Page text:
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The Adventures Of Huckleberry Finn - Book Report/Review Example

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The paper "The Adventures Of Huckleberry Finn" describes еhe story Huck Finn being taken by Widow Douglas and Miss Watson with an aim of reforming him. Huck then starts going to school despite his negative perception for where he lived. He is kidnapped by his father who abuses him…
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The Adventures Of Huckleberry Finn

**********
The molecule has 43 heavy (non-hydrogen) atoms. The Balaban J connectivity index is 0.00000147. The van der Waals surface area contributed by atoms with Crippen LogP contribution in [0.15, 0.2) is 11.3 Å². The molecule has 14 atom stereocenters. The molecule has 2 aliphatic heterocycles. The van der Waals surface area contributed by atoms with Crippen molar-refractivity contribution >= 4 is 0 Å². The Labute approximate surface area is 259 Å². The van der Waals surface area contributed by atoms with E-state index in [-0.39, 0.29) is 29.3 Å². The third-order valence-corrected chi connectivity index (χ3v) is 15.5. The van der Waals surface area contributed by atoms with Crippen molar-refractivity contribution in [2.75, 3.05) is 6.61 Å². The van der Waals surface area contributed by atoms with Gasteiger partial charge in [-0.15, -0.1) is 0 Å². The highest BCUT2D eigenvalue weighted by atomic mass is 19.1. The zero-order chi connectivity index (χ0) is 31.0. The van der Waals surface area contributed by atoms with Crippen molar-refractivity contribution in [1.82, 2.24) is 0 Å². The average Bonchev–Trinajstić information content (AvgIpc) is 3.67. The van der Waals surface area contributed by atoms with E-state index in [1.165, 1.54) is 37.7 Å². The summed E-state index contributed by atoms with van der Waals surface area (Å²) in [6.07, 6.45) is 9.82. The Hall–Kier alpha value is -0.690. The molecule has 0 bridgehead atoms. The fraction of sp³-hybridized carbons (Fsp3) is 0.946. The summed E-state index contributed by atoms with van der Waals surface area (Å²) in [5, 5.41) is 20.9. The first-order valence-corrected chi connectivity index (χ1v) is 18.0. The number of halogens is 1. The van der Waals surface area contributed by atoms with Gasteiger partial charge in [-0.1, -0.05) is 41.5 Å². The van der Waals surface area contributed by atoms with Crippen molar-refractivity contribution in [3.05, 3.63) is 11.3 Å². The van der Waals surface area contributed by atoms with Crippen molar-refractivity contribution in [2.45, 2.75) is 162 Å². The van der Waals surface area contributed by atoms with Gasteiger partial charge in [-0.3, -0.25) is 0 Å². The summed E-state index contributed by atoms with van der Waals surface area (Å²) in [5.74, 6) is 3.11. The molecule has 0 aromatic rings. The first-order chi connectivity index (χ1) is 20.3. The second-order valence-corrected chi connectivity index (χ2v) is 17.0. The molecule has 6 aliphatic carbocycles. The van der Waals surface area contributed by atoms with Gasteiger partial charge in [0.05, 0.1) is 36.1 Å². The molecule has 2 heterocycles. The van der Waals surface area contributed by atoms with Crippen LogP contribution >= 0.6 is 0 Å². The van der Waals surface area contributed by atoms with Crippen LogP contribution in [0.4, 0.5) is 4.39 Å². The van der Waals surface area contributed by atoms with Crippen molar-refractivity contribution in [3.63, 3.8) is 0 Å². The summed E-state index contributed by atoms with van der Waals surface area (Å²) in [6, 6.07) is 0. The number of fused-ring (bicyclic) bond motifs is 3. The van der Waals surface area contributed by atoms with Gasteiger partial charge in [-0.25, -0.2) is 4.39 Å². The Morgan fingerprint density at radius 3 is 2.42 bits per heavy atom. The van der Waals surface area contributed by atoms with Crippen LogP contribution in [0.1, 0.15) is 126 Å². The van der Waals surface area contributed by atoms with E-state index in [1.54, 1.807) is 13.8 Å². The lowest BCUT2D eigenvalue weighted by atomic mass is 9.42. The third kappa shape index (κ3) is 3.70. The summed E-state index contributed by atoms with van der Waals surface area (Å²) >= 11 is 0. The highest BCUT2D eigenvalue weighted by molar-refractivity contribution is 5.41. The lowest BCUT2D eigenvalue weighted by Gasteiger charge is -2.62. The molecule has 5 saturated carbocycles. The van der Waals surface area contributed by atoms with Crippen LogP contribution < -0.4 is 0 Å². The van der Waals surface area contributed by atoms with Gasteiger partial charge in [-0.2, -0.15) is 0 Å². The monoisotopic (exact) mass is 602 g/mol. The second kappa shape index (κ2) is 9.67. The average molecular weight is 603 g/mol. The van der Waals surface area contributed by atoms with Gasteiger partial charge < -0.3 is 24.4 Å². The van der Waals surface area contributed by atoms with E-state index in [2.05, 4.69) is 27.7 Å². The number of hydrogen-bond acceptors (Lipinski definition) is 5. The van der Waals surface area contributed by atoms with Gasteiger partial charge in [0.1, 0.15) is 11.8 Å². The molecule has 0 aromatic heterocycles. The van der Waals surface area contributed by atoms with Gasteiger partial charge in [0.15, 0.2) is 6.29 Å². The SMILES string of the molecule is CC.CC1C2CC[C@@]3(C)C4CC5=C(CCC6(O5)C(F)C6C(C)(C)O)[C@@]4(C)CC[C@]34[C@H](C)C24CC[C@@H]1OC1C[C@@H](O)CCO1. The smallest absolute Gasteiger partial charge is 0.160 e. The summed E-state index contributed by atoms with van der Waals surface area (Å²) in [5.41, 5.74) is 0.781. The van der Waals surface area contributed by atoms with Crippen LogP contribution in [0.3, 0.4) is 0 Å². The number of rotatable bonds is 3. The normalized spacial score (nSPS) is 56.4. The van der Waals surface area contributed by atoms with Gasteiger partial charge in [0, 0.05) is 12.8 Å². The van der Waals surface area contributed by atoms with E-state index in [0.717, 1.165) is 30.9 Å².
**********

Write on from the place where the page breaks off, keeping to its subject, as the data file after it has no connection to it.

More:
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Download file to see previous pages Mark Twain exploits realism as well as humor and satire in his novel “The Adventures of Huckleberry Finn.” The claim is evidenced by how Twain uses humor in many episodes in the book not only to make the reader laugh but also to make the story interesting. For instance, he astonished Jim with stories of kings since he only knew of one king, King Solomon, who he considered foolish for wanting to chop an innocent child into two halves. In support of this claim, he asserts “Yit dey say Sollermun de wises’ mandate live’. I do’ take no stock in dat” (Twain 80). Twain’s claim that Huck pretended as Tom to assist Jim to escape and the way he interacted with Tom’s relatives also leaves the reader laughing. For instance, he claims that Huck was treated as Tom by Sally, Tom’s aunt; “he reached over and kissed Aunt Sally right on the mouth, and then settled back again in his chair comfortable” (Twain 230). Twain also employs diverse examples of realism in his novel. For example, he expounds on the gullibility of many societies through duke and king who collects money from the poor as well as innocent church-goers. The king lied by claiming that he was a pirate who had lost his crew to the water making people raise some money for him by saying “take up a collection for him, take up a collection!” (Twain 135). Satire is another element that Twain has used in his writing. A good example of satire occurs when Huck asserts “By and by they fetched the niggers in and had prayers, and then everybody was off to bed” (Twain 3). ...Download file to see next pagesRead More
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